SOLAR TRACKER COMPLETED SYSTEM AND SOLAR TRACKER COMPONENTS
- Solar trackers help maximize solar production by following the sun throughout the day
- Solar trackers are usually used in commercial installations or other large ground-mounted arrays
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What are solar trackers? Single-axis vs. dual-axis solar trackers
A solar tracking system maximizes your solar system’s electricity production by moving your panels to follow the sun throughout the day, which optimizes the angle at which your panels receive solar radiation. Solar trackers are typically used for ground-mounted solar panels and large, free-standing solar installations like solar trees. They are typically not used in most residential solar projects, but have a place in the utility-scale and commercial/industrial solar market.
When solar panels are exposed to sunlight, the angle at which the sun’s rays meet the surface of the solar panel (known as the “angle of incidence”) determines how well the panel can convert the incoming light into electricity. The narrower the angle of incidence, the more energy a photovoltaic panel can produce. Solar trackers help to minimize this angle by working to orient panels so that light strikes them perpendicular to their surface.
There are two types of solar tracking systems: single-axis and dual-axis.
- A single-axis tracker moves your panels on one axis of movement, usually aligned with north and south. These setups allow your panels to arc from east to west and track the sun as it rises and sets.
- A dual-axis tracker allows your panels to move on two axes, aligned both north-south and an east-west. This type of system is designed to maximize your solar energy collection throughout the year. It can track seasonal variations in the height of the sun in addition to normal daily motion.
Typically, dual-axis trackers (made by companies like AllEarth Renewables) are a much less popular option for solar installations, even among large, utility-scale projects. A situation where dual-axis trackers may be appropriate would be on some commercial properties – due to limited commercial rooftop space for solar panels to be installed, dual-axis trackers that can produce up to 45% more energy than typical static panels can help businesses produce enough power to fuel their operations in a small space. Utility-scale installations usually don’t need dual-axis setups, because they are located on large plots of land without the tight space constraints of a commercial roof space.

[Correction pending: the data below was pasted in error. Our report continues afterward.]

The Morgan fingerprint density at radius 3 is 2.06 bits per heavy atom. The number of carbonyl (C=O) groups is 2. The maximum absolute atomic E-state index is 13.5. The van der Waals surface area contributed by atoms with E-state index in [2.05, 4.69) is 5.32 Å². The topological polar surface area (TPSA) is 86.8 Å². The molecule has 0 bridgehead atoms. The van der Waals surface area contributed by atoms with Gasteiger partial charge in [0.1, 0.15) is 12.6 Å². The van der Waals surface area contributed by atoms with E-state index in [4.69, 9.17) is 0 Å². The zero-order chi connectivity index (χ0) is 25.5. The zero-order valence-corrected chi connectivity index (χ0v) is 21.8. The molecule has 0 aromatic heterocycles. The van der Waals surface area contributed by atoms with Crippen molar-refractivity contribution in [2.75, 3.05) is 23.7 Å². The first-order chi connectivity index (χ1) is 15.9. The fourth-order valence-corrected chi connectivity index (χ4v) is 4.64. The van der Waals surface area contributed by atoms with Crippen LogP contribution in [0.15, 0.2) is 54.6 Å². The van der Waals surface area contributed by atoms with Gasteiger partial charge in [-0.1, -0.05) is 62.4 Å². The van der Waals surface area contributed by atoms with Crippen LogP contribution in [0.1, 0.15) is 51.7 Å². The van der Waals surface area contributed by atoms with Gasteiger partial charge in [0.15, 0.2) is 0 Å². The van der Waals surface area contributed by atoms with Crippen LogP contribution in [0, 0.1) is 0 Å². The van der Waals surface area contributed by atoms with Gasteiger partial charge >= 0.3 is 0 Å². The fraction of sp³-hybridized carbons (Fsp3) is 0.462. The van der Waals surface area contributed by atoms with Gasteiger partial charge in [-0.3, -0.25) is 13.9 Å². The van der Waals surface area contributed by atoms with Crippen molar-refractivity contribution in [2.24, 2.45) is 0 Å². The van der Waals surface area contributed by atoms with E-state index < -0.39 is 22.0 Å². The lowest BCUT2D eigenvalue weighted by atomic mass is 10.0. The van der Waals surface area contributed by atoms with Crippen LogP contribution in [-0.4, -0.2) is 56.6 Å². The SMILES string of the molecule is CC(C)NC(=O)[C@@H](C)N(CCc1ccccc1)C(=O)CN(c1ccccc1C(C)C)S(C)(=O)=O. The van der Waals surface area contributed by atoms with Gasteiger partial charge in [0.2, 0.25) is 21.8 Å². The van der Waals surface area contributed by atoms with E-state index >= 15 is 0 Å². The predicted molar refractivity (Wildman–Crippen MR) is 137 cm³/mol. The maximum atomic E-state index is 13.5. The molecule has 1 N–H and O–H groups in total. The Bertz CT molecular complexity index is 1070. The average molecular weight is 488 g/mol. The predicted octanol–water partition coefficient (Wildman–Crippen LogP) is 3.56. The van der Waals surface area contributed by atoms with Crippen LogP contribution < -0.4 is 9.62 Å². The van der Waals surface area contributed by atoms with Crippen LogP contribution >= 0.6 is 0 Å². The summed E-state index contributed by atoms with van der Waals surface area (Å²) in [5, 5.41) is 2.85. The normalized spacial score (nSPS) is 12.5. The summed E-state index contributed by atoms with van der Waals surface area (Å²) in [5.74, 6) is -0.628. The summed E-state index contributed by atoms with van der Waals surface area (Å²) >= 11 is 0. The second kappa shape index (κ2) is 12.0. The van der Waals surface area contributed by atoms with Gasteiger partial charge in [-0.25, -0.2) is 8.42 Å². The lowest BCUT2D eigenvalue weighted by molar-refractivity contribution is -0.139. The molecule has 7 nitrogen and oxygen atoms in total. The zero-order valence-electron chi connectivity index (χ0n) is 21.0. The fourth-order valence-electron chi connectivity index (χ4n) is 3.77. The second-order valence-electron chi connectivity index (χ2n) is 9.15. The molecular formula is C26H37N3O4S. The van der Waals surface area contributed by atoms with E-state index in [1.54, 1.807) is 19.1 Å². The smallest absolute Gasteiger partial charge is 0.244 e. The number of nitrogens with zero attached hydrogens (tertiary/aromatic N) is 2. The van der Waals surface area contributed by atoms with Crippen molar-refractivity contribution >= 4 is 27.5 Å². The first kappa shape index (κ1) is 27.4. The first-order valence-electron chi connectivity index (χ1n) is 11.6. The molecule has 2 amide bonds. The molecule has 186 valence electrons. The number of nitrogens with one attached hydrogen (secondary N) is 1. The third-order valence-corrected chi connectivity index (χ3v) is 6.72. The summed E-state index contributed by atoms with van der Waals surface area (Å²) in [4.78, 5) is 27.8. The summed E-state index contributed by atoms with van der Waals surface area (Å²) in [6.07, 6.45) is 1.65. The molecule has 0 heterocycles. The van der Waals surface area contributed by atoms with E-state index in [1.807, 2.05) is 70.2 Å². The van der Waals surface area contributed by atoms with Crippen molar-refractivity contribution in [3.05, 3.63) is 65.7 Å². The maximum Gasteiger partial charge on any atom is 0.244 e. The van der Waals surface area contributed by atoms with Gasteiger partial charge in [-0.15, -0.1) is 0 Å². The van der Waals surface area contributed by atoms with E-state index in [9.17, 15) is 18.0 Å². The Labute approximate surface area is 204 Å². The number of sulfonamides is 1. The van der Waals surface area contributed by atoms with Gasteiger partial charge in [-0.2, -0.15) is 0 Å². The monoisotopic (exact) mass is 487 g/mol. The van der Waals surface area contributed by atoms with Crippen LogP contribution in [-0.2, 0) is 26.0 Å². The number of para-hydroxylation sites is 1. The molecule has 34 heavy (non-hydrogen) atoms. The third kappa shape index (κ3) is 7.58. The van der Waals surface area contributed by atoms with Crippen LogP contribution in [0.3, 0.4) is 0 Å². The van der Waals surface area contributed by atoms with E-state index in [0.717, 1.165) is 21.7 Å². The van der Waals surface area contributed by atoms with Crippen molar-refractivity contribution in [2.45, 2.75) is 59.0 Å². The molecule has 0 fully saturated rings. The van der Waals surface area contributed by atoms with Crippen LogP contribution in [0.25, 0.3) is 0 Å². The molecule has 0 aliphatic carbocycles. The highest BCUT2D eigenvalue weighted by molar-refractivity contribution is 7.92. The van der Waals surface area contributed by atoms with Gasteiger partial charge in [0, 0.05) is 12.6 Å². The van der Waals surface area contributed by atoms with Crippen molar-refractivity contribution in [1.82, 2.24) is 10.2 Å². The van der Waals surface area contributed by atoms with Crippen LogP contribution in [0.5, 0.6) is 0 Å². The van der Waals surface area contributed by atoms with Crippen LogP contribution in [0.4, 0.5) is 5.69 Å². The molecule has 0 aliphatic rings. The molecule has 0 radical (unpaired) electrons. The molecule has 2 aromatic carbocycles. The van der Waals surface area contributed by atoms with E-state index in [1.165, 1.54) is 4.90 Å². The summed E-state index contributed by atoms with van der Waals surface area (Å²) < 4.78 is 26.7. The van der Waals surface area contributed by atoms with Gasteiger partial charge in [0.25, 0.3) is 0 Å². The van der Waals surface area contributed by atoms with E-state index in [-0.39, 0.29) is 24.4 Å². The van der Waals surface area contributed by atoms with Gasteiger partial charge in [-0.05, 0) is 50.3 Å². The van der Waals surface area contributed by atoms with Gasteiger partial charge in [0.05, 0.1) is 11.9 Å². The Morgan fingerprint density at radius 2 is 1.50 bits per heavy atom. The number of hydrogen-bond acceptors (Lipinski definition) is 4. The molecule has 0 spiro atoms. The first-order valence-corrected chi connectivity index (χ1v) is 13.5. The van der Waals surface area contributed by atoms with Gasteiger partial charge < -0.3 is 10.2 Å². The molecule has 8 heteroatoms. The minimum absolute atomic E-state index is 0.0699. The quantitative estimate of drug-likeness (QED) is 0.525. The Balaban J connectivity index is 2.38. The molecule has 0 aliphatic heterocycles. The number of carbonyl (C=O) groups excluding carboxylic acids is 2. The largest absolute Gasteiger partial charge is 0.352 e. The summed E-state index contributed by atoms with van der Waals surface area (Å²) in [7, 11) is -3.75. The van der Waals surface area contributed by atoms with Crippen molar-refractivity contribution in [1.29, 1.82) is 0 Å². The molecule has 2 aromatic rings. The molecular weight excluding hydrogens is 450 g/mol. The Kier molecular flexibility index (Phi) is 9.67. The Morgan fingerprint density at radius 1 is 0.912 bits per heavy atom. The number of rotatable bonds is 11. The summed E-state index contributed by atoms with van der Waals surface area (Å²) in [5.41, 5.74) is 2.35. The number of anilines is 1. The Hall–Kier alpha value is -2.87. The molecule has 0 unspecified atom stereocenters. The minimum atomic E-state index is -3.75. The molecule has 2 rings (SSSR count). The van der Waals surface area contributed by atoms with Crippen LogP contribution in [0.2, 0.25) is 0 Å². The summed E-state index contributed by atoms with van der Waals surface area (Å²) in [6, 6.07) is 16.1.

Benefits and drawbacks of solar trackers
The biggest benefit of a solar tracking system is that it offers a boost in electricity production. Generally, a solar panel system with a single-axis solar tracker installed sees a performance gain of 25 to 35 percent. A dual-axis tracker bumps performance up by another five to 10 percent.
If you live in a high latitude where the sun’s position in the sky varies dramatically between summer and winter months, a dual-axis tracking system may be a good way to maximize your solar production and collect enough power for your home or property.
However, there are some disadvantages of having a solar tracking system. They tend to have higher installation and maintenance costs. A solar tracker will cost more money up front than a fixed solar panel system because it is a more complex technology and has moving parts. This also leads to the second area of increased cost for solar tracking systems: maintenance. With a more complex system comes more maintenance, which can add up in cost over time.
Another disadvantage of a solar tracker is that they are typically too heavy to be used in rooftop solar projects. If you want a solar panel system that has tracking features, be prepared to install a ground-mounted array.
Is a solar tracking system right for you?
A rooftop installation offers lower costs and doesn’t require dedicated yard space, making it the preferable option for most solar-interested homeowners. As a result, most home solar systems don’t include solar trackers. If you have a south-facing roof, your solar panels will already be oriented to capture maximum sunlight, which reduces the need for a tracking system.
Solar trackers offer the greatest value proposition in high latitude locations due to the yearly movements of the sun. For this reason, solar customers in Alaska and some northern parts of the contiguous U.S. may want to look into including trackers with their system. However, for the majority of US residents, the sun’s movement will not impact your panel production to the point where a tracking system offers significant financial benefits. Most customers are better off installing a rooftop array on a south-facing surface, or a fixed ground mounted system facing south.
Solar tracking systems are also often used in large commercial projects, typically over 1 megawatt (MW). For commercial-scale solar arrays, the long-term benefit of increased production over time is enough to make the initial cost and maintenance fees worth it. Additionally, commercial-scale solar projects are typically ground mounted, making solar trackers a possibility.